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It’s Now Illegal to Unlock Your Subsidized Phone, But Does it Matter?

As of yesterday, it is now illegal to unlock a carrier-subsidized phone for use on another network. Doing so before your contract expires now puts you in violation of the Digital Millennium Copyright Act. The move is meant to protect carriers from losing the money they spend to subsidize phones before they have a chance to earn it back through their service plans. There’s already a We The People petition to reverse the decision, but is it worth trying to overturn this law?

The reason that cell phones are cheaper when you buy them under contract is that the carrier is paying the difference in the price of the phone, expecting that they’ll earn that money back over the course of the contract. The list price for my phone was $699.99, but with a carrier subsidy, I only paid $50. AT&T paid $650 to Samsung so that I would use their service for two years, and over that time they can reasonably expect to make much more than that from me.

Carriers do stand to lose money if people take advantage of a subsidy and then drop them for another service. Even with the incredibly high early termination fee, customers could still stick carriers with bills for a few hundred dollars if they buy a subsidized phone and then drop the carrier. If I paid $50 for my $699.99 phone, and then immediately canceled my account and paid the $299 termination fee to go with another carrier, AT&T is still out $350. (This is assuming AT&T pays the retail price. They probably don’t, but I was unable to find the actual price they do pay.)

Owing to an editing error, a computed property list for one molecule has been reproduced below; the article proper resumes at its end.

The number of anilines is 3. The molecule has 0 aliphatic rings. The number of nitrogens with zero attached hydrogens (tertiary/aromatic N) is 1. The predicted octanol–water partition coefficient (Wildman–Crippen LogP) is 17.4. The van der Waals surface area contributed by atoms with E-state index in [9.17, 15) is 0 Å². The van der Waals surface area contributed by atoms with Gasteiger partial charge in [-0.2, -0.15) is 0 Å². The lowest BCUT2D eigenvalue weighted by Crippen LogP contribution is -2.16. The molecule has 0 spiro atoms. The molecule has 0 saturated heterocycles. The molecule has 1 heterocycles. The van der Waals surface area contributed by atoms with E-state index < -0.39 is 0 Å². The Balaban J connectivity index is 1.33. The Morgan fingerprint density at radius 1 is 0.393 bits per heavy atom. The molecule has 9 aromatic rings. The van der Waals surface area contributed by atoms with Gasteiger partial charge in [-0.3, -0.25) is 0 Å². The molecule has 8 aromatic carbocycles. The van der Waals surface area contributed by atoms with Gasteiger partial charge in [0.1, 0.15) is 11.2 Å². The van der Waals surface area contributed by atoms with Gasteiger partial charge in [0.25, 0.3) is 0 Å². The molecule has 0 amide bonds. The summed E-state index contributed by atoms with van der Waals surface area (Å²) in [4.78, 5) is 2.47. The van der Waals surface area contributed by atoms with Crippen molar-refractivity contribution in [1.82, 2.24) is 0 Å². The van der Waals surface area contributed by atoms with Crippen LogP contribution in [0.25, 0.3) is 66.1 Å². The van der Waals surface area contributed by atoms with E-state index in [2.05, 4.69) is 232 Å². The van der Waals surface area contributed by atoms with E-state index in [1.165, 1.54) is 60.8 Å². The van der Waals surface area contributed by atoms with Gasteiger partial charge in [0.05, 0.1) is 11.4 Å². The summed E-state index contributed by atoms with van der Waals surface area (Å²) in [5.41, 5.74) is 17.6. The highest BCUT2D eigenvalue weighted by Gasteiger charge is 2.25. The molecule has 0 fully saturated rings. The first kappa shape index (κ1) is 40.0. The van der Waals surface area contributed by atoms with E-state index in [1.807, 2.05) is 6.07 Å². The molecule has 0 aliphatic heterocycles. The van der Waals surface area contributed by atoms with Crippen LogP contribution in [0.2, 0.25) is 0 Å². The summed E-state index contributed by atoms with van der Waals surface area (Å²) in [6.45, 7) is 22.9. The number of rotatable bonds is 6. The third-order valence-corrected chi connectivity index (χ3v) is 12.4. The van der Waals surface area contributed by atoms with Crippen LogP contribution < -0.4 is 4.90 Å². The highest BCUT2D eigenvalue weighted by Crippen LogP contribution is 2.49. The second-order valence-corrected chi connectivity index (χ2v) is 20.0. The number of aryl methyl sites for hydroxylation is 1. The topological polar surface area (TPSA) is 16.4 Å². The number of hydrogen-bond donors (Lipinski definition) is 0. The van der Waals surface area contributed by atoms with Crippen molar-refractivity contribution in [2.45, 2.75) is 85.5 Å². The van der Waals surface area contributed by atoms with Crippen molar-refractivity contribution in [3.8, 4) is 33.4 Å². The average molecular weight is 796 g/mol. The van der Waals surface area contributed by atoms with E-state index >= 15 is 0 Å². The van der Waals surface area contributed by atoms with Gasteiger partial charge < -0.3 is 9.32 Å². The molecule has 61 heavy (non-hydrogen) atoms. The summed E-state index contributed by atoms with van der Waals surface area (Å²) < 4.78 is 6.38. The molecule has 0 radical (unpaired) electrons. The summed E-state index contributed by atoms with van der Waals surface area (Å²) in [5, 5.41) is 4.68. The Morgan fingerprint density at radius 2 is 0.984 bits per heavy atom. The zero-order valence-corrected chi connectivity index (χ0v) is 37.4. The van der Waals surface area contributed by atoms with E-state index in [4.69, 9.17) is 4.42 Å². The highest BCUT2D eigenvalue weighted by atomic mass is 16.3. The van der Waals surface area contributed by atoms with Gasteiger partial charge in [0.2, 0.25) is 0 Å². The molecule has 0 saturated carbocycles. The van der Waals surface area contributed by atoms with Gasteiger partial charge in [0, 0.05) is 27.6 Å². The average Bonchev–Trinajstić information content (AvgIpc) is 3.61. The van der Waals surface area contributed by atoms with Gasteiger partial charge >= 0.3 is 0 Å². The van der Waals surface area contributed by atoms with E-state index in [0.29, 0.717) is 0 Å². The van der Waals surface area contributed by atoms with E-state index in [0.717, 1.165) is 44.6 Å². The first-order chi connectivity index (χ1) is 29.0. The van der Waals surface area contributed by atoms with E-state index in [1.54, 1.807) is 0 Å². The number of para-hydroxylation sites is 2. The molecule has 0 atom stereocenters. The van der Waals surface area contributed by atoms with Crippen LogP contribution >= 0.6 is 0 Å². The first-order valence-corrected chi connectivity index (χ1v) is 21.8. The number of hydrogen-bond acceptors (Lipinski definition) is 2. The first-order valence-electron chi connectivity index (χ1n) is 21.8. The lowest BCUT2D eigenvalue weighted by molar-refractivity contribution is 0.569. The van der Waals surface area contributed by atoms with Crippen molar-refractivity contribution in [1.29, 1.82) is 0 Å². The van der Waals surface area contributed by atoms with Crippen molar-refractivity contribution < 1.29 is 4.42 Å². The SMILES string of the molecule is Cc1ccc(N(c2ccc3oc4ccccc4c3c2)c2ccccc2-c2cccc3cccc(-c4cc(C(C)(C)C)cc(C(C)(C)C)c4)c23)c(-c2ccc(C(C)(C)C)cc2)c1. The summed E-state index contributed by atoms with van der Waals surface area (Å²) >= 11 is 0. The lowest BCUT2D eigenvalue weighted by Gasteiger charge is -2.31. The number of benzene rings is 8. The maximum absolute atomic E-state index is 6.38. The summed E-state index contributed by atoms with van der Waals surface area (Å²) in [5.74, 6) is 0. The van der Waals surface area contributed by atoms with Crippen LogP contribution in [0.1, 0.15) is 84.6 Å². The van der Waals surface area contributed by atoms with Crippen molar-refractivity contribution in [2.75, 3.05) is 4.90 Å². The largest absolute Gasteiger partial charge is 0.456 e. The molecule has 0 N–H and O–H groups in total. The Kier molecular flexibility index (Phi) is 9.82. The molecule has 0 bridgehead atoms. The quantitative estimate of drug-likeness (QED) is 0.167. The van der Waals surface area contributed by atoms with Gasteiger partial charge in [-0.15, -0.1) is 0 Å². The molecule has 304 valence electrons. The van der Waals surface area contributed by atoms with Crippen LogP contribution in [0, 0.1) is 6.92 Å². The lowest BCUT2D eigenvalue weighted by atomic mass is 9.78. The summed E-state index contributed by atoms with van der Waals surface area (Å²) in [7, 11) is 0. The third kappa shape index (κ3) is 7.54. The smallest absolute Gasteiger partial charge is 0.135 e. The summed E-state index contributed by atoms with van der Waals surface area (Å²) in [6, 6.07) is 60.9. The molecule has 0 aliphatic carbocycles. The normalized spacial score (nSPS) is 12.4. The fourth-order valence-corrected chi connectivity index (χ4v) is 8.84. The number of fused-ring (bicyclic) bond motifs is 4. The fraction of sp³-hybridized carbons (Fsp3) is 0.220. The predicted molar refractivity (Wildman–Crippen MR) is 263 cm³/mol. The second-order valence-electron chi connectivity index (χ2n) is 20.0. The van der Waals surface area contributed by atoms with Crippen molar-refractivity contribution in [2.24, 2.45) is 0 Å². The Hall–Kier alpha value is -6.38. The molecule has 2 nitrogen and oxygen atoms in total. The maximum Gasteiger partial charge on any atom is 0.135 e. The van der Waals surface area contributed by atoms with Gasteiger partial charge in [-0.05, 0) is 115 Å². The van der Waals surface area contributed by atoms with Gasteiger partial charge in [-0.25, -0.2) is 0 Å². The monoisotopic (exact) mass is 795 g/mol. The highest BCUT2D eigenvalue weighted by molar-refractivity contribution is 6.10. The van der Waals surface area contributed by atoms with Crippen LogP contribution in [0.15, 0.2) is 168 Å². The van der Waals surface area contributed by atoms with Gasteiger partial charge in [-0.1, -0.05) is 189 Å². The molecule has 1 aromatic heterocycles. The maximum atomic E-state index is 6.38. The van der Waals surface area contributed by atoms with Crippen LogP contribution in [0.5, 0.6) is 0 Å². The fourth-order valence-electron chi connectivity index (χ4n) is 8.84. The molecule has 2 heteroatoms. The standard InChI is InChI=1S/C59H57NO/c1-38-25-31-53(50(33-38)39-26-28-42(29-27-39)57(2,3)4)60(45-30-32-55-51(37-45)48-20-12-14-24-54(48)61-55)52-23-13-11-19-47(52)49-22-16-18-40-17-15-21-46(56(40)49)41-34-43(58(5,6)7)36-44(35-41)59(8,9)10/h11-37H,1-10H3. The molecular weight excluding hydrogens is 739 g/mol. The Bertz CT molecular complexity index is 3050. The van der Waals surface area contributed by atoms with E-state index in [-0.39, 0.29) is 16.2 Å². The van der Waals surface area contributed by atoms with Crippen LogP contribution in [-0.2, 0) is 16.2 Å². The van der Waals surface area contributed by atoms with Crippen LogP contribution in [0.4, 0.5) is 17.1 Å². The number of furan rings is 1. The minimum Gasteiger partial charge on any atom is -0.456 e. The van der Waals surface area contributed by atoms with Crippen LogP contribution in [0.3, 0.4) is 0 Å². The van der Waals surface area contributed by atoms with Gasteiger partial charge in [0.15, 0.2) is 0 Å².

Phones that are already unlocked are not in violation of the law, and neither are older “legacy” phones. You can still buy unlocked phones, and with carriers like T-Mobile getting rid of subsidies altogether, this might not even be an issue for much longer.

The penalties attached to violating the law can range from $200 to $2,500 “per individual act.” That’s if you unlock your phone for your own use. The penalties for anyone doing it for “commercial advantage or private financial gain” can face jail time and be fined up to $500,000 for the first offense. That doubles for second, and any further offenses.

That seems pretty severe. The petition to have the White House reverse the decision needs 78,561 more signatures for an official response. Maybe signing it isn’t a terrible idea.

(via TechCrunch, image via somesortoferror)

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